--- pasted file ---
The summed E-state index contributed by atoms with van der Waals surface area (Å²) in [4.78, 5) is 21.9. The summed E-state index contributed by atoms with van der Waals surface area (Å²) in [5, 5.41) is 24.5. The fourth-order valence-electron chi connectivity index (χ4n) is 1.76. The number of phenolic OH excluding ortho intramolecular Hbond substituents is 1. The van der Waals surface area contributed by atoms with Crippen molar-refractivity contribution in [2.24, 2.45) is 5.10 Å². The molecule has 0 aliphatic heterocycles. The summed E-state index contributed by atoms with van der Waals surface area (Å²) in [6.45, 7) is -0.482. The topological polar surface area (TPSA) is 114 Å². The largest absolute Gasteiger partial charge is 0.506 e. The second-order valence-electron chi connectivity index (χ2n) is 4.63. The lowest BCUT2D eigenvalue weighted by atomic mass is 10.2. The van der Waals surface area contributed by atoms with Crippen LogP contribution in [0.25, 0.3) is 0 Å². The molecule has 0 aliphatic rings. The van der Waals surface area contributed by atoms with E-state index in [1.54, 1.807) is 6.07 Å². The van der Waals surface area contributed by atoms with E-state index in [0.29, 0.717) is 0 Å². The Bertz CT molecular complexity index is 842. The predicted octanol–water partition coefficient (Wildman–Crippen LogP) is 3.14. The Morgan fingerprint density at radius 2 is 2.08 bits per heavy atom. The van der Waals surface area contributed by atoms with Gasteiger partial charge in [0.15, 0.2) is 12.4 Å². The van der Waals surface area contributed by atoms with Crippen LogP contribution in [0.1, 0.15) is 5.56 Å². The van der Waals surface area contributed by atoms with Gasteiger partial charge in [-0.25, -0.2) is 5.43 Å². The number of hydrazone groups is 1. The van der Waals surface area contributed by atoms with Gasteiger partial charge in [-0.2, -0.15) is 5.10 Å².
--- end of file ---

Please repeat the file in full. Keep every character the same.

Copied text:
The summed E-state index contributed by atoms with van der Waals surface area (Å²) in [4.78, 5) is 21.9. The summed E-state index contributed by atoms with van der Waals surface area (Å²) in [5, 5.41) is 24.5. The fourth-order valence-electron chi connectivity index (χ4n) is 1.76. The number of phenolic OH excluding ortho intramolecular Hbond substituents is 1. The van der Waals surface area contributed by atoms with Crippen molar-refractivity contribution in [2.24, 2.45) is 5.10 Å². The molecule has 0 aliphatic heterocycles. The summed E-state index contributed by atoms with van der Waals surface area (Å²) in [6.45, 7) is -0.482. The topological polar surface area (TPSA) is 114 Å². The largest absolute Gasteiger partial charge is 0.506 e. The second-order valence-electron chi connectivity index (χ2n) is 4.63. The lowest BCUT2D eigenvalue weighted by atomic mass is 10.2. The van der Waals surface area contributed by atoms with Crippen LogP contribution in [0.25, 0.3) is 0 Å². The molecule has 0 aliphatic rings. The van der Waals surface area contributed by atoms with E-state index in [1.54, 1.807) is 6.07 Å². The van der Waals surface area contributed by atoms with E-state index in [0.29, 0.717) is 0 Å². The Bertz CT molecular complexity index is 842. The predicted octanol–water partition coefficient (Wildman–Crippen LogP) is 3.14. The Morgan fingerprint density at radius 2 is 2.08 bits per heavy atom. The van der Waals surface area contributed by atoms with Gasteiger partial charge in [0.15, 0.2) is 12.4 Å². The van der Waals surface area contributed by atoms with Crippen LogP contribution in [0.1, 0.15) is 5.56 Å². The van der Waals surface area contributed by atoms with Gasteiger partial charge in [-0.25, -0.2) is 5.43 Å². The number of hydrazone groups is 1. The van der Waals surface area contributed by atoms with Gasteiger partial charge in [-0.2, -0.15) is 5.10 Å².